All-in-all, the gender data indicates that there is still a wide disparity in ridership between women and men in Los Angeles. Even as bicycling grows in overall popularity, much more needs to be done to encourage growth in female ridership.

We also recorded whether people cycling rode on the sidewalk, rode the wrong way down the street, and were wearing helmets. These results are shown in the graph on the left. Very few people cycling were observed riding the wrong way. A little over one-quarter of the people cycling were riding on the sidewalk and less than half wore helmets.

Since this is the second time we’ve done a count in Los Angeles we are also working on comparing this year’s count data with what we collected in 2009. Our initial examination drew from the 17 intersections for which we have complete counts for both years.  The results of this initial comparison have been very encouraging and are displayed in the final two graphs.

The bars on this graph show the number of people cycling counted in 2009 and 2011 at each intersection. The dots show the percent change (increase or decrease) in the number of people cycling between the two years for each intersection. As shown here, the overall trend has been one of growth in the number of people cycling across the city. Only two intersections recorded a drop in the number of people cycling from one year to the next, and none of the other 15 intersections saw less than a double-digit percentage increase in the number of people cycling.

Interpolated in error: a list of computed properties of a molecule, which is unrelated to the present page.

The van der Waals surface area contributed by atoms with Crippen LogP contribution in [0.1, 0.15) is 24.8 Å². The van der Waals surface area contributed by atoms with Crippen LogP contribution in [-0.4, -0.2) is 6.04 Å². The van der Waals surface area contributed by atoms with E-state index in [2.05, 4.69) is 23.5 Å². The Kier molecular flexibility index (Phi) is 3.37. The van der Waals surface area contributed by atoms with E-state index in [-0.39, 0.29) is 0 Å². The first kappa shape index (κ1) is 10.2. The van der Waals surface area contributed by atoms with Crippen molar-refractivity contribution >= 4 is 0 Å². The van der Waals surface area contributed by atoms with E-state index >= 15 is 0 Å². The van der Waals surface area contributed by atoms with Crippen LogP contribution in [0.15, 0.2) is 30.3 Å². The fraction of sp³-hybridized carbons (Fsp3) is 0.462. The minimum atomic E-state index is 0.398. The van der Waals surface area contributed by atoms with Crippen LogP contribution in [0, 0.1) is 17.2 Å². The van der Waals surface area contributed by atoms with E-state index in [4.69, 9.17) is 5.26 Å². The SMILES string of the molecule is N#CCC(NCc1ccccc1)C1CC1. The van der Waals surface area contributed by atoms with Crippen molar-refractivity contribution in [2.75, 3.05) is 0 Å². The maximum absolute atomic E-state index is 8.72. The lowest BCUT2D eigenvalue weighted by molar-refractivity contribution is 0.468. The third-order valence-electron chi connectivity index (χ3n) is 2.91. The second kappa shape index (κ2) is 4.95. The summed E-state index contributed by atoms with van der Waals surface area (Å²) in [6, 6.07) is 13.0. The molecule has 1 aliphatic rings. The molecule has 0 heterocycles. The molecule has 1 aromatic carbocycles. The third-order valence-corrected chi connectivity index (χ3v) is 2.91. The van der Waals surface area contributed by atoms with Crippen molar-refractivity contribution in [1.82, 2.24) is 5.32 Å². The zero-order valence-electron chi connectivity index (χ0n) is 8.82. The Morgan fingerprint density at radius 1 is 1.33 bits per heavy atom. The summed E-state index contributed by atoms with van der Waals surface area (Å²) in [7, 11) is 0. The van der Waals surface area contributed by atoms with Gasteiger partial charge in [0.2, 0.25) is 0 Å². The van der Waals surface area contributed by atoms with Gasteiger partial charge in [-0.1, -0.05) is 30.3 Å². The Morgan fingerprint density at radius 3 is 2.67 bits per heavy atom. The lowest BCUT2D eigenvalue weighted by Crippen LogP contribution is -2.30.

One of the more pleasant discoveries of this Count came when we saw the relative gains in the number of people cycling after the appearance of bicycling infrastructure. Four of the intersections—4th and Wilton, 7th and Alvarado, York and Ave 50, and Fountain and Vermont—have streets where some form of bicycle infrastructure was installed between 2009 and 2011. These intersections saw a huge jump in their average ridership (101%) compared with the remaining intersections, which had a solid, but relatively modest average gain of 20%.

The final graph displays the general trend of greater numbers of people cycling from 2009 to 2011. The number of people cycling observed at these 17 intersections grew by more than 1,200 overall—an increase of 32%!